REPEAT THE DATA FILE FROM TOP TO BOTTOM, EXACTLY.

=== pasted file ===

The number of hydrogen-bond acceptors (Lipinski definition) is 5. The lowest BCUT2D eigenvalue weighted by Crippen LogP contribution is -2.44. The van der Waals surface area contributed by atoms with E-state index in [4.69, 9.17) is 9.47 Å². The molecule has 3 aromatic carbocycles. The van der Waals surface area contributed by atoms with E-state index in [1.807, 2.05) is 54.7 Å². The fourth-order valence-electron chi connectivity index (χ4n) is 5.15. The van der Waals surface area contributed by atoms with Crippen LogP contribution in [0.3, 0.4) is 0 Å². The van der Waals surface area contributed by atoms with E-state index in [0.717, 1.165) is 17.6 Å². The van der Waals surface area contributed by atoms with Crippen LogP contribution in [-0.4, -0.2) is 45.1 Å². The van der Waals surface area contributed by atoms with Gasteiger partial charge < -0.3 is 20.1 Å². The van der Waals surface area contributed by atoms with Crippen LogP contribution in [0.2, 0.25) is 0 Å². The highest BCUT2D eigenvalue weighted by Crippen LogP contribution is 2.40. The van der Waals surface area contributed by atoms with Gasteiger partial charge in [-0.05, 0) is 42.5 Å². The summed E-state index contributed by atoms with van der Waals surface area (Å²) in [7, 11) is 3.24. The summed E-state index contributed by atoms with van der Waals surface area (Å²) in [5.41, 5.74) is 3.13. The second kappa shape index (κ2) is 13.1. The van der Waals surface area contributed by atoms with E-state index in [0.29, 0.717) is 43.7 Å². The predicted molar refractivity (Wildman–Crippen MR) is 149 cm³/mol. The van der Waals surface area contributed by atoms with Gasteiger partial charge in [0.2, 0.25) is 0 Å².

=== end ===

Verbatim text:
The number of hydrogen-bond acceptors (Lipinski definition) is 5. The lowest BCUT2D eigenvalue weighted by Crippen LogP contribution is -2.44. The van der Waals surface area contributed by atoms with E-state index in [4.69, 9.17) is 9.47 Å². The molecule has 3 aromatic carbocycles. The van der Waals surface area contributed by atoms with E-state index in [1.807, 2.05) is 54.7 Å². The fourth-order valence-electron chi connectivity index (χ4n) is 5.15. The van der Waals surface area contributed by atoms with Crippen LogP contribution in [0.3, 0.4) is 0 Å². The van der Waals surface area contributed by atoms with E-state index in [0.717, 1.165) is 17.6 Å². The van der Waals surface area contributed by atoms with Crippen LogP contribution in [-0.4, -0.2) is 45.1 Å². The van der Waals surface area contributed by atoms with Gasteiger partial charge < -0.3 is 20.1 Å². The van der Waals surface area contributed by atoms with Crippen LogP contribution in [0.2, 0.25) is 0 Å². The highest BCUT2D eigenvalue weighted by Crippen LogP contribution is 2.40. The van der Waals surface area contributed by atoms with Gasteiger partial charge in [-0.05, 0) is 42.5 Å². The summed E-state index contributed by atoms with van der Waals surface area (Å²) in [7, 11) is 3.24. The summed E-state index contributed by atoms with van der Waals surface area (Å²) in [5.41, 5.74) is 3.13. The second kappa shape index (κ2) is 13.1. The van der Waals surface area contributed by atoms with E-state index in [0.29, 0.717) is 43.7 Å². The predicted molar refractivity (Wildman–Crippen MR) is 149 cm³/mol. The van der Waals surface area contributed by atoms with Gasteiger partial charge in [0.2, 0.25) is 0 Å².